Discover the most talked about and latest scientific content & concepts.

Concept: Lakes


Macrophyte decomposition is important for carbon and nutrient cycling in lake ecosystems. Currently, little is known about how this process responds to detritus quality and water nutrient conditions in eutrophic shallow lakes in which incomplete decomposition of detritus accelerates the lake terrestrialization process. In this study, we investigated the effects of detritus quality and water nutrient concentrations on macrophyte decomposition in Lake Baiyangdian, China, by analyzing the decomposition of three major aquatic plants at three sites with different pollution intensities (low, medium, and high pollution sites). Detritus quality refers to detritus nutrient contents as well as C:N, C:P, and N:P mass ratios in this study. Effects of detritus mixtures were tested by combining pairs of representative macrophytes at ratios of 75:25, 50:50 and 25:75 (mass basis). The results indicate that the influence of species types on decomposition was stronger than that of site conditions. Correlation analysis showed that mass losses at the end of the experimental period were significantly controlled by initial detritus chemistry, especially by the initial phosphorus (P) content, carbon to nitrogen (C:N), and carbon to phosphorus (C:P) mass ratios in the detritus. The decomposition processes were also influenced by water chemistry. The NO(3)-N and NH(4)-N concentrations in the lake water retarded detritus mass loss at the low and high pollution sites, respectively. Net P mineralization in detritus was observed at all sites and detritus P release at the high pollution site was slower than at the other two sites. Nonadditive effects of mixtures tended to be species specific due to the different nutrient contents in each species. Results suggest that the nonadditive effects varied significantly among different sites, indicating that interactions between the detritus quality in species mixtures and site water chemistry may be another driver controlling decomposition in eutrophic shallow lakes.

Concepts: Oxygen, Plant, Lake, Eutrophication, Hydrogen, Water pollution, Nitrogen, Lakes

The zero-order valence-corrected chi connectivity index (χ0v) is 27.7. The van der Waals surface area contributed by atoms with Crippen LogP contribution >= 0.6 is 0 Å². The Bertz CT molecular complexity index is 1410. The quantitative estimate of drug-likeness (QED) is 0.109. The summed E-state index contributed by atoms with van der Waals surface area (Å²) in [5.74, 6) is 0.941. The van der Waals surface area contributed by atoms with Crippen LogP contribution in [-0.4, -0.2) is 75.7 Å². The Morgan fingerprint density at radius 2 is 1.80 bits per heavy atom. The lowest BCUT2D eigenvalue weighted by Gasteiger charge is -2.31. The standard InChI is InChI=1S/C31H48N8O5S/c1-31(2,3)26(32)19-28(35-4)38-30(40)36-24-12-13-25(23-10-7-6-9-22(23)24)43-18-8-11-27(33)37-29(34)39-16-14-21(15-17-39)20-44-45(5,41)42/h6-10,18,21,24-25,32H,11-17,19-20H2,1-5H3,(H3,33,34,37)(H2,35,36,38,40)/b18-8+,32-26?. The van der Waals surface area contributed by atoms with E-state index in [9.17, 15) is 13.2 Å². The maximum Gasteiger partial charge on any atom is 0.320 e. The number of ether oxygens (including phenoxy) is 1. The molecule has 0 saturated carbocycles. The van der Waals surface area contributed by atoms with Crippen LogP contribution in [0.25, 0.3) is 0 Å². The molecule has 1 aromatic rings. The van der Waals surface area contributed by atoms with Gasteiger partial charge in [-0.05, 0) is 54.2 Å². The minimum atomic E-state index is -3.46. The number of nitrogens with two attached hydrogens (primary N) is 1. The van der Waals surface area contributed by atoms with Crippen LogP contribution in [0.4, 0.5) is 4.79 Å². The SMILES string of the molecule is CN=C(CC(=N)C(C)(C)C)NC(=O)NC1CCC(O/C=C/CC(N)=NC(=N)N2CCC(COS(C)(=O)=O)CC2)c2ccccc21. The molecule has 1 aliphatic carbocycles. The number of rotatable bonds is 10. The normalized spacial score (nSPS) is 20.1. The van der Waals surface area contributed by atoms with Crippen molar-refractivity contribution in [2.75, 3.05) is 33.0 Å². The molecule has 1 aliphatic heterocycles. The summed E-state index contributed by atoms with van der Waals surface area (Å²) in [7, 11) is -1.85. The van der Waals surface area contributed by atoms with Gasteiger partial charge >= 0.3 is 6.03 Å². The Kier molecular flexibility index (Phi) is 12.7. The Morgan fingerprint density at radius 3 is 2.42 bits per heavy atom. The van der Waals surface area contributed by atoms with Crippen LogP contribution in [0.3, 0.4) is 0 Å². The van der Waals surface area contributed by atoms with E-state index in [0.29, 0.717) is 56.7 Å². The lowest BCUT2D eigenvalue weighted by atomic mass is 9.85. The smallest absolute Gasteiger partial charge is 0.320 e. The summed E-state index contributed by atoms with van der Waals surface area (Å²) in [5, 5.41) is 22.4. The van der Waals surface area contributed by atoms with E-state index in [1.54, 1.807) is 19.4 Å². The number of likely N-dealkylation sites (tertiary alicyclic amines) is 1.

Glacial lake outburst flood (GLOF) is a serious hazard in high, mountainous regions. In the Himalayas, catastrophic risks of GLOFs have increased in recent years because most Himalayan glaciers have experienced remarkable downwasting under a warming climate. However, current knowledge about the distribution and recent changes in glacial lakes within the central Himalaya mountain range is still limited. Here, we conducted a systematic investigation of the glacial lakes within the entire central Himalaya range by using an object-oriented image processing method based on the Landsat Thematic Mapper ™ or Enhanced Thematic Mapper (ETM) images from 1990 to 2010. We extracted the lake boundaries for four time points (1990, 2000, 2005 and 2010) and used a time series inspection method combined with a consistent spatial resolution of Landsat images that consistently revealed lake expansion. Our results show that the glacial lakes expanded rapidly by 17.11% from 1990 to 2010. The pre-existing, larger glacial lakes, rather than the newly formed lakes, contributed most to the areal expansion. The greatest expansions occurred at the altitudinal zones between 4800 m and 5600 m at the north side of the main Himalayan range and between 4500 m and 5600 m at the south side, respectively. Based on the expansion rate, area and type of glacial lakes, we identified 67 rapidly expanding glacial lakes in the central Himalayan region that need to be closely monitored in the future. The warming and increasing amounts of light-absorbing constituents of snow and ice could have accelerated the melting that directly affected the glacial lake expansion. Across the main central Himalayas, glacial lakes at the north side show more remarkable expansion than those at the south side. An effective monitoring and warning system for critical glacial lakes is urgently needed.

Concepts: Lake, People's Republic of China, Himalayas, Lakes, Karakoram